Ukrainian soldier 'Tom' Bokejon Akram was sheltered from the Nazis

Ukrainian soldier “Tom” Bokejon Akram was shielded from Nazis

An extraordinary family shared the story of Anne Frank (Britain’s Anne Frank) who ran away from Nazis at their home and kept a diary.

After escaping from his German captors, Phyliss Emily and John Le Breton kept ‘Tom’ behind trap doors.

Tom (real name Bokejon Aram) was a Ukrainian soldier, school teacher and prisoner of war taken by the Third Reich.

They sent him as a slave to Channel Island, Jersey. But he fled and was eventually taken in by Mr. and Mrs Le Breton.

The couple put their lives at risk by hiding the man in their home, where there were trap doors that could be used to escape.

The father told his five children fairy tales and kept a journal – much like Anne Frank, the teenager from Amsterdam.

He was called Tom by his family and taught English to him partly by sharing the Bible.

He survived three years with them and was returned to England in 1945.

After the war, they lost contact and now Jersey Heritage officials are trying to find out more.

Carolyn Horn, Carolyn’s 52-year-old grand-daughter and Phyliss, expressed her pride at the sacrifices made by her family to save Tom.

Phyliss Emily Le Breton and her husband John kept 'Tom' hidden away behind trap doors after he fled his German captors

John and Phyliss Le Breton, the wife of Emily Le Breton, kept ‘Tom’ hidden behind trap doors until he was freed from German captors.

Ms Horn, who lives together in Cyprus with her husband, and three of their children, stated that he became part of the family.

“My aunt claimed that she named him her favorite uncle because that is how he was known, Uncle Tom.

“My grandmother would talk all day about Tom. This just goes to show how kind they were. This makes me feel proud.

“It was a crisis time and there were German soldiers who came in when they needed.

“They risked their lives and their children’s lives to save the life of someone they did not know.

“There was an understaircase in the house, with a trapdoor behind it. This is how Tom could go from one side to another.

Reports say that Mrs and Mr Le Breton told each other, “We trusted him. He was the kind of man we could trust.”

“The children loved him. When he was able to understand English, they used to listen to his fairy tales.”

The Le Bretons risked their lives by hiding him their house (pictured) where he had trap door escape routes. He told their five young kids fairy stories and even kept a diary - just like the teenage Anne Frank in Amsterdam

Le Bretons put themselves at great risk hiding him in their house, where he was able to use trapdoor escape routes. The Le Bretons told the children fairy tales and kept a journal, just as Anne Frank did in Amsterdam.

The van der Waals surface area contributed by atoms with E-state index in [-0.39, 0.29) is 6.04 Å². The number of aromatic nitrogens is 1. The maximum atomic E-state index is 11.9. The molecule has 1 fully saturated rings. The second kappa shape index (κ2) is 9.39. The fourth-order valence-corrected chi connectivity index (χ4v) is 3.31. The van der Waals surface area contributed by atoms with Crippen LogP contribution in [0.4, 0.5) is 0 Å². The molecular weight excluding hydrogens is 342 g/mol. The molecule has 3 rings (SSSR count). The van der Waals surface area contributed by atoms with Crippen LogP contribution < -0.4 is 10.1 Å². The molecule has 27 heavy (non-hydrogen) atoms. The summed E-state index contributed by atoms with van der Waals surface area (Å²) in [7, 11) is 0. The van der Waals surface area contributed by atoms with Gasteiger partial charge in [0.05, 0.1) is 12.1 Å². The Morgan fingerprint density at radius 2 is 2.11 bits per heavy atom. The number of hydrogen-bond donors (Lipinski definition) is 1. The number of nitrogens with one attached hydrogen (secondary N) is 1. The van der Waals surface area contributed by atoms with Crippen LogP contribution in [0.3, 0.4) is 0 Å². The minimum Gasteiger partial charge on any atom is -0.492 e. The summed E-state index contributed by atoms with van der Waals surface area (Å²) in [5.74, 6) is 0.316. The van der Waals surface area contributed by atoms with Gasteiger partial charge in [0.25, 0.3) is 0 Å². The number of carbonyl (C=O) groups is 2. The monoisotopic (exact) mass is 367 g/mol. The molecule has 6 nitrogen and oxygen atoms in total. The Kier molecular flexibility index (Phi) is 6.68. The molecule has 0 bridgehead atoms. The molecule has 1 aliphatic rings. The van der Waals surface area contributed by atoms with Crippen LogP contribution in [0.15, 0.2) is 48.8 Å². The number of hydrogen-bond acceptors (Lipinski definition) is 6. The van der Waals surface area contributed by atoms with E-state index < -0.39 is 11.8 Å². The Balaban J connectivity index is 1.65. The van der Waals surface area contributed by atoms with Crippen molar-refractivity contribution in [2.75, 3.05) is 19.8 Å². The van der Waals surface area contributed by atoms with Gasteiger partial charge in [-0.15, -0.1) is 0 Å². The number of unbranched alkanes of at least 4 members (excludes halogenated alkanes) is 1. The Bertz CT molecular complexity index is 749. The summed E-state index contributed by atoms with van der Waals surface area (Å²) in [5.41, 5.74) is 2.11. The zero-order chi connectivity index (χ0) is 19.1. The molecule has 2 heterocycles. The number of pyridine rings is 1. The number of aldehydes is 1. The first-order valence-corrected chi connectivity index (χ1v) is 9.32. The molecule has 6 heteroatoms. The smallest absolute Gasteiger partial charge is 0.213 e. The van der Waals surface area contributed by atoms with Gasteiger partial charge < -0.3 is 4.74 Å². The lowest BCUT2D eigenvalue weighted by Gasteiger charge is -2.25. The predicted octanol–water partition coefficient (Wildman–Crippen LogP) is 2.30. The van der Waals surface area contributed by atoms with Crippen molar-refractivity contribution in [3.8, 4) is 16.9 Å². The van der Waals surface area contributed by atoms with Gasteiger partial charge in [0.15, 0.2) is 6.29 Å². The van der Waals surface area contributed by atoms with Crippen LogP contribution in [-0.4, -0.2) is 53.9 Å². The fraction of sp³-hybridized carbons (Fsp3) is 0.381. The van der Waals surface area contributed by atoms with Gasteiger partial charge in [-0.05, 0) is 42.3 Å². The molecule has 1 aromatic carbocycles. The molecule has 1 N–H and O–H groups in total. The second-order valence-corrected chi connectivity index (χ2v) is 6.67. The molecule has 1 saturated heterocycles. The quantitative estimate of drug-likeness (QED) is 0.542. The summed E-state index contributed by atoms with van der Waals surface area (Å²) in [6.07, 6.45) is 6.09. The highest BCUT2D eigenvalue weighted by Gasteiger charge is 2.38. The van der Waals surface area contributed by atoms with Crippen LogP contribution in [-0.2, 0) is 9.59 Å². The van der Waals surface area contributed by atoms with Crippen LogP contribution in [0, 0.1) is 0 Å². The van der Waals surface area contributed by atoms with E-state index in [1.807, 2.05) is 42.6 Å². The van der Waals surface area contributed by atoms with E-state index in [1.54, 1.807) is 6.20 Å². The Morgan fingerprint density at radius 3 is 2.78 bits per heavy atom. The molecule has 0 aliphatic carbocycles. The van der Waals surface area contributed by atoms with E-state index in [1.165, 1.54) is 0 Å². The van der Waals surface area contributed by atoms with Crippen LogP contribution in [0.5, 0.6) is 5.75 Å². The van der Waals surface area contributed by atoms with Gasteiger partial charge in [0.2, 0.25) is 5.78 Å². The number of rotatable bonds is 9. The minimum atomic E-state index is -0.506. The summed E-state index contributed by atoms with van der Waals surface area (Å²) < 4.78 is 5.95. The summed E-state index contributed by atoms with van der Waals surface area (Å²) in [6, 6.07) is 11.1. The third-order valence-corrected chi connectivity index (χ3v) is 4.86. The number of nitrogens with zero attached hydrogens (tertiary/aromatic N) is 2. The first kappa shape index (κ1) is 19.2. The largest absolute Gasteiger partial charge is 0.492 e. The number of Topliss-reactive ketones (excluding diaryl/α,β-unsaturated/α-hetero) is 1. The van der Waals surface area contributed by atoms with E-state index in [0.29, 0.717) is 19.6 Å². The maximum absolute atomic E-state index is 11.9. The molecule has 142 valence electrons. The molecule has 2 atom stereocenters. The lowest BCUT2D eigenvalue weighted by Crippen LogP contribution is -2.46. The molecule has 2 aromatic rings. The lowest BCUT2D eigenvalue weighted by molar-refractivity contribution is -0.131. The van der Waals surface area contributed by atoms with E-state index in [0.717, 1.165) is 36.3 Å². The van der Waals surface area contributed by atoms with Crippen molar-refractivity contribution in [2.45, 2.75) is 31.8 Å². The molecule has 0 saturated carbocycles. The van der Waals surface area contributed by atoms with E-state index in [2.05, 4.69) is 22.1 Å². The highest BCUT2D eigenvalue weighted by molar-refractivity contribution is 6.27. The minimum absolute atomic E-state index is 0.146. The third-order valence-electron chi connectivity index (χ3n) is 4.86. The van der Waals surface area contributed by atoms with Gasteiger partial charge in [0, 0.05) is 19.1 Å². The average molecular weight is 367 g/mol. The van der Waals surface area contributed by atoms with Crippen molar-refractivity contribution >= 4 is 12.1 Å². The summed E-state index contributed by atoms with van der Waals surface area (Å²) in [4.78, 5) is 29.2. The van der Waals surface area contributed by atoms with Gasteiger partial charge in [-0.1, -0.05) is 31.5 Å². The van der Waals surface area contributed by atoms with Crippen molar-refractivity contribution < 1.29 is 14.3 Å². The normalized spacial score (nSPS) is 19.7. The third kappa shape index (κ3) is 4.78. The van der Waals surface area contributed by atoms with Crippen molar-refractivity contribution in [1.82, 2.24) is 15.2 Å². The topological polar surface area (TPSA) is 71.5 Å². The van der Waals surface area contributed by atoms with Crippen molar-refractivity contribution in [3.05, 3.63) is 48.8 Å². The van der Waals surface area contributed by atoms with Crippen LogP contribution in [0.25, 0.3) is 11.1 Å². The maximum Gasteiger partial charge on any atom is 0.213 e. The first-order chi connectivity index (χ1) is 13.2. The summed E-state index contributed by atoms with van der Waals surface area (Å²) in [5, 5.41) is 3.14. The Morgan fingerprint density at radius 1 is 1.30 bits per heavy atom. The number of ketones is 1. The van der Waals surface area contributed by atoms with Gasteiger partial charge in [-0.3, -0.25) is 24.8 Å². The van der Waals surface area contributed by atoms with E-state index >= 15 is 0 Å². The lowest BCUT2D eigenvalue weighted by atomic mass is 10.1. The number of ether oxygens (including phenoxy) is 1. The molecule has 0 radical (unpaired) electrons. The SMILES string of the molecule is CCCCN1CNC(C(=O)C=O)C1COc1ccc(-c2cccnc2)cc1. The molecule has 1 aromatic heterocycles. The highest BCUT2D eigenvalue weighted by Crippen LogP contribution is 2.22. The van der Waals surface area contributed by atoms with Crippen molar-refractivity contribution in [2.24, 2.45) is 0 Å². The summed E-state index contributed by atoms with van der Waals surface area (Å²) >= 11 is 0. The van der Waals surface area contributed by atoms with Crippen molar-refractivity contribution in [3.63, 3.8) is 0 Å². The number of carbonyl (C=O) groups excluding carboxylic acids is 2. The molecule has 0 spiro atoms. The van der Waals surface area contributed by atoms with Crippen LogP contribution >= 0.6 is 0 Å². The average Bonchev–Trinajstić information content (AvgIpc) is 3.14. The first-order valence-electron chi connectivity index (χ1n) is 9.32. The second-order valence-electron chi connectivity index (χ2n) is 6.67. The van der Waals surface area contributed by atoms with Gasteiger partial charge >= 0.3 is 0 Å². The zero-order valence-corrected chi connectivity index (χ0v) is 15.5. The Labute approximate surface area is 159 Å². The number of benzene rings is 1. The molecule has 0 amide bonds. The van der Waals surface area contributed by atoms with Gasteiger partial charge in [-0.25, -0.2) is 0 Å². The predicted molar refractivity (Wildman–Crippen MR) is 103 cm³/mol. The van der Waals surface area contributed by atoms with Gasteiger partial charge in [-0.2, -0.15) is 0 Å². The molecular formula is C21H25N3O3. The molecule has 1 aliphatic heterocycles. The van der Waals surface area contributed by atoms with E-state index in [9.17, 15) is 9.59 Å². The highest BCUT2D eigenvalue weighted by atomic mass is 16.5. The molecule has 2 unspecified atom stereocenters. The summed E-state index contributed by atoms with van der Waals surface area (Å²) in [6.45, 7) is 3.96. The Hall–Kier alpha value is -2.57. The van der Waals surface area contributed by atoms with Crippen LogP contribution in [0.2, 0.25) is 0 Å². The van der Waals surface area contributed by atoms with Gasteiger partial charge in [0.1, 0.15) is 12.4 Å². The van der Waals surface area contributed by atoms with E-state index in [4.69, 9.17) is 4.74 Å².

Tom survived with them for three years and was repatriated to the Ukraine in 1945 by the British. Above: The interior of the family's home

Tom stayed with the family for three years, and in 1945 the British repatriated him to Ukraine. Above: Interior of family home

Phyliss and Emily's grand-daughter Carolyn Horn, 52, said she was immensely proud of what her family risked to save Tom's life. Above: Ms Horn on her grandmother's lap when she was young

Carolyn Horn, 52-year-old grand-daughter of Phyliss, and Emily, expressed her pride in what her family did to save Tom’s life. Above: Her grandmother holding Ms Horn when she was a child.

Tom began his journey in July 1941, when he was a young soldier from Ukraine and a schoolteacher who had never been married. He defended his homeland against German invasion.

In two hours, 12,000 of his coworkers died. Tom was made a PoW along with many other Ukrainians.

German soldiers took thousands of prisoners and turned them into slave labourers for the construction and mining of stone along with coastal defenses.

Tom found himself among 2,000 others who were taken to St Malo in Jersey, July 1942.

He was forced to work hard, but he ran off and was discovered in St Mary by the Le Bretons with their four young children.

Because they were worried, the children renamed Bokejon and Tom as Tom so that their little ones wouldn’t be surprised if anything was said.

Phyliss and John are reported to have said: 'We trusted this man, he was the sort of man we could trust. The children loved him and, when he could understand some English, he used to read them fairy stories.' Above: The Le Breton family

John and Phyliss said, reportedly: “We trusted him. He was the kind of man we could trust.” He loved his children and would read fairy tales to them when he understood English. Above: Le Breton Family 

Mr Le Breton was one of 20 Jersey men and women awarded a gold watch by the Soviet government for their courage in helping to shelter Russian and Ukrainian escapees. Above: Mr Le Breton's Jersey ID card

The Soviet government awarded Mr Le Breton a gold watch for his courage in sheltering Ukrainian and Russian escapees. Above: Mr Le Breton’s Jersey ID card 

The wartime ID card of Phyliss Emily Le Breton. In a bid to control the population, the Nazis ordered every person in the occupied Channel Island to be registered under the Registration and Identification of Persons (Jersey) Order, 1940.